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Boston Mourns, Says Thanks And Tries To Get Back To Business05:42

This article is more than 7 years old.
A wall of cards at the Watertown Police Department headquarters. (Martha Bebinger/WBUR)
A wall of cards at the Watertown Police Department headquarters. (Martha Bebinger/WBUR)

Throughout the day Sunday, strangers with flowers, boxes of pizza, fruit baskets and handmade cards stopped by the Watertown Police Department headquarters to say thanks.

Jeanne-Marie Caruso walked in with a dozen of Dunkin’s finest.

"I said to the officer, the rumor is that you guys like doughnuts," Caruso said with a wry smile.

Caruso jokes, but she’s here to let officers know she’s deeply grateful for the risks they took on Friday to protect her safety. "It’s been crazy around here, it’s been really scary," she said. "I mean, I feel like I was assaulted, in a way we all were assaulted. Our senses, our thinking, our feeling safe."

Detective Kathy Donohue left her sons at 1:30 Friday morning to join the manhunt for Dzhokhar Tsarnaev. She worked until 11 p.m. and was one of the first officers to see him move beneath the tarp covering a boat where he’d been hiding.

Detective Kathy Donohue left her sons at 5:30 Friday morning to join the manhunt for Dzhokhar Tsarvnaev. (Martha Bebinger/WBUR)
Detective Kathy Donohue left her sons at 5:30 Friday morning to join the manhunt for Dzhokhar Tsarvnaev. (Martha Bebinger/WBUR)

"When I was at the scene one of the thoughts was that this is like a war zone, I didn’t sign up to be in the war, I’m not a military person," Donohue said shaking her head.

Donohue paused in between evacuating homes and searching basements a few times to call her sons to tell them she loved them. That’s the message she holds onto as she tries to process the last few days.

"Love your family and just watch out for each other," Donohue said. "Everyone has to be nice. I don’t understand [the Tsarnaevs'] mindset of just hurting people and hating Americans, I don’t understand it."

Why is the question that looms for everyone from the officers in and out of gun battles in dense residential neighborhoods to the friends, teachers and school administrators who considered the younger Tsarnaev one of their own. Both Tamerlan and Dzhokhar Tsarnaev attended Cambridge Rindge & Latin School. Dzhokhar built close ties with students and teachers, says Cambridge Public Schools Superintendent Jeffrey Young.

"He did well academically. He did well socially. He did well athletically," Young said. "It really just takes our breath away. I don’t think anyone had any clue at all that there was potential for this."

Which makes it hard to figure out what to tell high school students who return to Rindge & Latin Monday after a week off for April vacation, especially those who knew Tsarvnaev. Teachers met Sunday to map a plan that will begin with everyone staying in their home room for an hour or so, then meeting, by grade, in assemblies. Young says the staff is ready, even though they won’t be able to answer all the students’ questions.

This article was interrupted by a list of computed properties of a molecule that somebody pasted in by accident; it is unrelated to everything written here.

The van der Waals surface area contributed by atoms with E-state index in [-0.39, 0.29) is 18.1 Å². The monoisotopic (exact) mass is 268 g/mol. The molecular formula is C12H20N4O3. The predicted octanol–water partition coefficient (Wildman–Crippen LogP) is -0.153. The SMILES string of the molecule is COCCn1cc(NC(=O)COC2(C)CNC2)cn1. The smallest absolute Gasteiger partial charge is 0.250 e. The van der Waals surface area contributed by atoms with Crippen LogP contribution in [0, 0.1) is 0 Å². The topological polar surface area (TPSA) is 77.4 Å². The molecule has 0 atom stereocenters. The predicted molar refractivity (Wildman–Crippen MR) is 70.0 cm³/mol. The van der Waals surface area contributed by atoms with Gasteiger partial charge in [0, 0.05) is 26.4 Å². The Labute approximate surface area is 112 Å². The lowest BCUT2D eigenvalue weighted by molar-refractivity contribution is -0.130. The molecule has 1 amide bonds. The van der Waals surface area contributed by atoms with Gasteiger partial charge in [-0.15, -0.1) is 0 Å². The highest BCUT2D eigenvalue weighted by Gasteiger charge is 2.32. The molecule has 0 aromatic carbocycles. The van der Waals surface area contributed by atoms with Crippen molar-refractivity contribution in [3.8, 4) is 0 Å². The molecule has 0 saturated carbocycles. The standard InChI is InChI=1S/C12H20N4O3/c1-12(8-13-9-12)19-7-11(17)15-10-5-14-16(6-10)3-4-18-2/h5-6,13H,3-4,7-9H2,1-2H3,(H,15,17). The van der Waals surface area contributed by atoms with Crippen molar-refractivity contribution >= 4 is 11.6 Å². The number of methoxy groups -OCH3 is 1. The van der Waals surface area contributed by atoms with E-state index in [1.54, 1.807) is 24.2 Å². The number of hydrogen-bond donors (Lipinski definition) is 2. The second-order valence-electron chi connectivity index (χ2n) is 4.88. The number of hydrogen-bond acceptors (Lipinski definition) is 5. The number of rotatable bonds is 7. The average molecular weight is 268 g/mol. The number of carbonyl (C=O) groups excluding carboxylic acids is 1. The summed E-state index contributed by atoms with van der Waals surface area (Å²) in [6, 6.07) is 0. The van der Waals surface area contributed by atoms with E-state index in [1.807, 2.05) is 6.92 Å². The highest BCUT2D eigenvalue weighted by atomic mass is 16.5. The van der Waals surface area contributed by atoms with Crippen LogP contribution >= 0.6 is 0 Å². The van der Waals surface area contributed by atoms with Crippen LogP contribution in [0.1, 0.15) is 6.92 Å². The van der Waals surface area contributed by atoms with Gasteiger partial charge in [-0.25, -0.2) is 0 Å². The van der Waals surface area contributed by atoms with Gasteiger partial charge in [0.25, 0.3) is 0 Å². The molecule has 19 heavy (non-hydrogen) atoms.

"How is it that someone who grows up in a community that is as diverse and understanding and tolerant and accepting, and treasures its diversity in the way that Cambridge does, how could it be that someone would turn to violence? It’s a mystery to us,' Young said.

These questions leave some of those who were injured and their family members with mixed feelings about the 19-year-old surviving suspect who lies in a hospital bed at Beth Israel Deaconess Medical Center. Jocelyn Wood-Garrish is fielding calls for her cousin, Erika Brannock, who lost the lower part of one leg in the explosions.

"I’m very happy that it’s over, let’s hope," Wood-Garrish said. "I just, my heart’s heavy for a 19-year-old boy. Someone took him down a very dark path and I just think it’s really sad."

As of Sunday night, police had not spoken to Tsarvnaev. Boston Police Commissioner Ed Davis said his condition had stabilized, but he was still critical.

"There is a special interrogation team from the Federal Bureau of Investigation standing by to talk to him," Davis said. "But until the investigation is moved forward we won’t know definitively what other things may come."

In the meantime, Boston Mayor Thomas Menino is out with a detailed plan to reopen Boylston Street and the 400 or so businesses in Copley Square that remain closed.

"Nearly a week ago, our city took a deep breath and was forced to dive into a pool of uncertainty and fear," Menino said. "Friday, a huge sigh of relief was felt across our great city. Now it's time to move our city forward."

The city is waiting for the FBI to clear the crime scene, which could happen in a day or two. Then Boston will begin assessing buildings close to the blasts, making sure restaurants are thoroughly cleaned, testing utility lines and cleaning up debris. The city is already arranging finance, insurance, legal and emotional counseling for businesses and residents of the area.

This article was originally published on April 22, 2013.

This program aired on April 22, 2013.

Martha Bebinger Twitter Reporter
Martha Bebinger covers health care and other general assignments for WBUR.


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